This image comes from the official teaser trailer for "The Undoing," owned by HBO Max.

The elements that make an excellent psychological thriller are subjective, but “The Undoing,” an adaptation of the novel “You Should Have Known” by Jean Hanff Korelitz, is guaranteed to meet your expectations. The pilot opens with the soft, smooth jazz of “Dream A Little Dream of Me” and a montage of children innocently playing in the opening credits. “The Undoing” has a way of captivating its viewers with its strong elements of mystery and compelling themes. Miguel Alves (Edan Alexander, “Succession”), runs down the street in a hurry, he opens the door to a shop where he stands, frozen, immediately drawing the viewers attention with the suspense of this one scene. 

Grace Fraser (Nicole Kidman, “Big Little Lies”), a psychiatrist married to oncologist Jonathan Fraser (Hugh Grant, “Big Little Lies”), lives in a wealthy, upper-class area of New York. Together they raise their son, Henry Fraser (Noah Jupe, “A Quiet Place Part II”), who attends an expensive private school along with the children of Grace’s girlfriends. As a part of the school’s committee, Grace and her girlfriends have a meeting to plan a fundraiser when outsider Elena Alves (Matilda De Angelis, “The Big Other”) straggles in. The next day, Elena is found dead by her son Miguel in a gruesome bloodbath in her art studio. And Grace’s husband? Nowhere to be found. 

The episode subconsciously lures the viewer into the world of the one percent and compels them to believe that all that glitters is not really gold. A rich family may seem perfect on the outside, but there is always an ugly truth that lies beneath the surface. This show doesn’t necessarily make you want to shout “Eat the rich!”, but it does you reveal that people in a place of privilege have secrets — and they are capable of hiding them much better than the average joe. 

On the other hand, there’s a contradiction between Grace’s career as a couple’s psychiatrist and her own life, where there’s something obviously wrong with her marriage. To society, considering everything the wealthy may be able to acquire through their way of living, everything may seem perfect on the outside. So it makes one think, do people of higher statuses only pay attention to one another on a surface-level basis? In other words, do they feel the need not to be more involved with their partner’s lives because they’re blinded by wealth and money? Could Jonathan be involved in an affair with Elena? It’s odd that Elena was instantly drawn to Grace as if she had some sort of unknown connection towards her. However, it’s too soon to make final conclusions on such a situation.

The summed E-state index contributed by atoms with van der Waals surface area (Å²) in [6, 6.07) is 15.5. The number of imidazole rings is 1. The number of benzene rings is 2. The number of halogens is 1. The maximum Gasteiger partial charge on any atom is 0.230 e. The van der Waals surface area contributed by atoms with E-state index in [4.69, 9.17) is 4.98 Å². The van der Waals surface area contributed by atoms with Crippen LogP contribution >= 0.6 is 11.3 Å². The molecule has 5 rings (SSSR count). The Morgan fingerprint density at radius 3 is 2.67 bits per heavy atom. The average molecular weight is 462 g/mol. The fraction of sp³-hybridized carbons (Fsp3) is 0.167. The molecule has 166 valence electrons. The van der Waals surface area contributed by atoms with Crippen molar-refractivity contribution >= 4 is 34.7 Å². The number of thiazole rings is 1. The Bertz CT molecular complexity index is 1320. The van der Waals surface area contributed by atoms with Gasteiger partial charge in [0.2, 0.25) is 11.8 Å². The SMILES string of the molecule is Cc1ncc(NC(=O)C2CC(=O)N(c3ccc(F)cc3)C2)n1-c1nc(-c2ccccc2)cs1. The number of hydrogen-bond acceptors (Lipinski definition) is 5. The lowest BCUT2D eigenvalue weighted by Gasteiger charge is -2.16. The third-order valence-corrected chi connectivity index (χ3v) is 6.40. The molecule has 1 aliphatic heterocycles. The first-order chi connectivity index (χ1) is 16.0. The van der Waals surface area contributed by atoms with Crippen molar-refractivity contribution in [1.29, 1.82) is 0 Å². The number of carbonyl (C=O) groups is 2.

Additionally, the music in this episode was the perfect vehicle for the tone. Throughout the episode, there were constant scores of ominous, orchestral music, working wonderfully to prepare the viewer for a sudden event. It helped push the show into its narrative of suspense. All the actors and actresses were dedicated to their roles and portrayed their characters exceptionally well. However, the cinematography was bland. For certain scenes that were meant to illustrate a dark and foreboding tone, the lighting stayed consistent and did little to help set the scene. 

For those who have a love for suspense and thrillers, “The Undoing” is the perfect match. With its appealing way of drawing the viewer in throughout the entirety of the episode, it’s bound to keep your attention and leave you wanting more. The commentary on the underlying issues within the upper class only adds to the mystery and makes it all the more ominous.

Daily Arts Contributor Jessica Curney can be reached at jcurney@umich.edu.